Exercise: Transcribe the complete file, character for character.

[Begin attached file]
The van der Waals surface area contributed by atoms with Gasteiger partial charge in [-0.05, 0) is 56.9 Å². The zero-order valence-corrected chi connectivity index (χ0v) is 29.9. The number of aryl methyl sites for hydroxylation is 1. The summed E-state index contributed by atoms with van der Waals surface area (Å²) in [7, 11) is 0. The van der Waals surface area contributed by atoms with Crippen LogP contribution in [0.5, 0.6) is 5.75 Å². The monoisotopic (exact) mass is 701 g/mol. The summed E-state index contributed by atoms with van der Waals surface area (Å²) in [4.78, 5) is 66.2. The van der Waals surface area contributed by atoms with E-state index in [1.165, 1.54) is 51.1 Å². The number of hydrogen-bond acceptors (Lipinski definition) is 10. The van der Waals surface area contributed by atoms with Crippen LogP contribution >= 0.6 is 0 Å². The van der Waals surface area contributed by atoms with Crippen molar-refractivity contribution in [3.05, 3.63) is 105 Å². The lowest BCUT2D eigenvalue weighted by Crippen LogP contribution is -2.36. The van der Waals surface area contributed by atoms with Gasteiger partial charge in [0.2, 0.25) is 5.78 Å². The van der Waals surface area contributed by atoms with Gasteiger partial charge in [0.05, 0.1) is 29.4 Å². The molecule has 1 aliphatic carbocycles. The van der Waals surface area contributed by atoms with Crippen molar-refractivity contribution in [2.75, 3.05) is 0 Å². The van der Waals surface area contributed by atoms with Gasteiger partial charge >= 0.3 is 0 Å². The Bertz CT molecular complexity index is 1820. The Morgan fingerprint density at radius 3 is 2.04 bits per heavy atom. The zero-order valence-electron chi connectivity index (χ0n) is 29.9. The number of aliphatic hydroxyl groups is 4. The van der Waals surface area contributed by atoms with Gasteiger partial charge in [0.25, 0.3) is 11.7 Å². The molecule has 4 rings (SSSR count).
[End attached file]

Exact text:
The van der Waals surface area contributed by atoms with Gasteiger partial charge in [-0.05, 0) is 56.9 Å². The zero-order valence-corrected chi connectivity index (χ0v) is 29.9. The number of aryl methyl sites for hydroxylation is 1. The summed E-state index contributed by atoms with van der Waals surface area (Å²) in [7, 11) is 0. The van der Waals surface area contributed by atoms with Crippen LogP contribution in [0.5, 0.6) is 5.75 Å². The monoisotopic (exact) mass is 701 g/mol. The summed E-state index contributed by atoms with van der Waals surface area (Å²) in [4.78, 5) is 66.2. The van der Waals surface area contributed by atoms with E-state index in [1.165, 1.54) is 51.1 Å². The number of hydrogen-bond acceptors (Lipinski definition) is 10. The van der Waals surface area contributed by atoms with Crippen LogP contribution >= 0.6 is 0 Å². The van der Waals surface area contributed by atoms with Crippen molar-refractivity contribution in [3.05, 3.63) is 105 Å². The lowest BCUT2D eigenvalue weighted by Crippen LogP contribution is -2.36. The van der Waals surface area contributed by atoms with Gasteiger partial charge in [0.2, 0.25) is 5.78 Å². The van der Waals surface area contributed by atoms with Gasteiger partial charge in [0.05, 0.1) is 29.4 Å². The molecule has 1 aliphatic carbocycles. The van der Waals surface area contributed by atoms with Crippen molar-refractivity contribution in [2.75, 3.05) is 0 Å². The van der Waals surface area contributed by atoms with Gasteiger partial charge >= 0.3 is 0 Å². The Bertz CT molecular complexity index is 1820. The Morgan fingerprint density at radius 3 is 2.04 bits per heavy atom. The zero-order valence-electron chi connectivity index (χ0n) is 29.9. The number of aliphatic hydroxyl groups is 4. The van der Waals surface area contributed by atoms with Gasteiger partial charge in [0.25, 0.3) is 11.7 Å². The molecule has 4 rings (SSSR count).